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Vaughan Williams: 3

With the death of Holst in 1934, the warmth of Vaughan Williams' earlier style returned. The opera Sir John in Love (Vaughan Williams, after Shakespeare, 1928), from which Ralph Greaves arranged the Fantastia on Greensleeves, had kept this quality alive during the 1920s, and in the next decade it was amply demonstrated in the sensuously-ravishing Serenade to Music (Shakespeare, 1938) for sixteen soloists, chorus and orchestra, and the rich, glowing textures of the Five Variants of "Dives and Lazarus" (1939) for string orchestra and harp(s). This development culminated in the splendour and spiritual security of the Fifth Symphony (1943). That Vaughan Williams, now in his seventies, could follow this symphony with another, the Sixth (1947), which, from its opening minor-major clash to its desolate, antihuman epilogue, negates the message of the Fifth, is evidence of a remarkable range of expression.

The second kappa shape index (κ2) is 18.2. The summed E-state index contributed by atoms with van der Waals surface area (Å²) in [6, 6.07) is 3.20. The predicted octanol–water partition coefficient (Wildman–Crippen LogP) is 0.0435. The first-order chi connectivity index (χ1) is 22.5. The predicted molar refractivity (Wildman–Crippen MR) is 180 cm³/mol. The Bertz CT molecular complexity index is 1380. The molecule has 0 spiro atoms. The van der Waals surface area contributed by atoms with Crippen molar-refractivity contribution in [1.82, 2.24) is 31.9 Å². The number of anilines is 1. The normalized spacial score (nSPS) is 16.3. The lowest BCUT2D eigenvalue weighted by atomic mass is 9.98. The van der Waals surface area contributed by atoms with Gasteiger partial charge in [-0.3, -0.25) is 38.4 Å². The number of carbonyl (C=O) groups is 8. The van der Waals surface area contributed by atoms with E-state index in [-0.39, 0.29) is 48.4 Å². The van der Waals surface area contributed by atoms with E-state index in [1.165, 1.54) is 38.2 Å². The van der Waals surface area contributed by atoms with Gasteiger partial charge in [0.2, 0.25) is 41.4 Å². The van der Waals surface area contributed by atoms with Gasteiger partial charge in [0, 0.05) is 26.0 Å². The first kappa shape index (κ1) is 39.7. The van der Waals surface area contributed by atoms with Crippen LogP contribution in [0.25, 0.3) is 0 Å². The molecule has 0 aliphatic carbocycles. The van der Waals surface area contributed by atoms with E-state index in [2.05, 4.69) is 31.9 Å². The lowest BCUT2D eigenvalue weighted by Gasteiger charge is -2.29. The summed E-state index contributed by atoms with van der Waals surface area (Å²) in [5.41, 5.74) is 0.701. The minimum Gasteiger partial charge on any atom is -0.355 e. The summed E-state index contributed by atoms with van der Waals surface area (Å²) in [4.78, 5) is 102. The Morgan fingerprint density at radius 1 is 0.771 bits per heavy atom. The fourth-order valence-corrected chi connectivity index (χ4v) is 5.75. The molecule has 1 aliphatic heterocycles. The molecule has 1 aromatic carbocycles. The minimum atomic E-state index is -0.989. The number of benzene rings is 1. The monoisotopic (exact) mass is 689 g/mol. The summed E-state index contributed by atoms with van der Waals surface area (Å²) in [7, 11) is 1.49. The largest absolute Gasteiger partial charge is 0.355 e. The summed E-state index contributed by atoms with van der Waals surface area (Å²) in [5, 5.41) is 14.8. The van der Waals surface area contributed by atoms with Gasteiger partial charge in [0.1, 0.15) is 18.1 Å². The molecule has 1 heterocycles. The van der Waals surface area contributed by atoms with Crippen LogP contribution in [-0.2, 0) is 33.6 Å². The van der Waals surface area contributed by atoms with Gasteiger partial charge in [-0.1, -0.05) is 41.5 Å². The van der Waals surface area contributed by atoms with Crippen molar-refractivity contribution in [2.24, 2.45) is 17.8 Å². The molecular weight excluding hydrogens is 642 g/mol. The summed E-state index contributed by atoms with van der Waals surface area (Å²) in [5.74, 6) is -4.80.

Although bitterly disappointed by the failure of the morality opera The Pilgrim's Progress (Vaughan Williams, after Bunyan, 1949) at its premiere at Covent Garden in 1951, Vaughan Williams found new reserves of energy to marry a second time (Ursula Wood in 1953), to undertake a lecture tour in the United States in 1954, and to continue composing. His involvement with film, which had begun in 1940 with 49th Parallel (1941) and Coastal Command (1942), now impinged on his symphonic writing when he transformed his score for Scott of the Antarctic (1948) into his Seventh Symphony, Sinfonia Antarctica (1952), characterized by a renewed interest in unusual sounds, particularly those of the tuned percussion. This feature he explored further in the lighthearted and exuberant Eighth Symphony (1955). Finally, conflicts similar to those in the Sixth Symphony can be heard in the sombre, tough Ninth Symphony (1957), but here they find a hard-won resolution of qualified hope.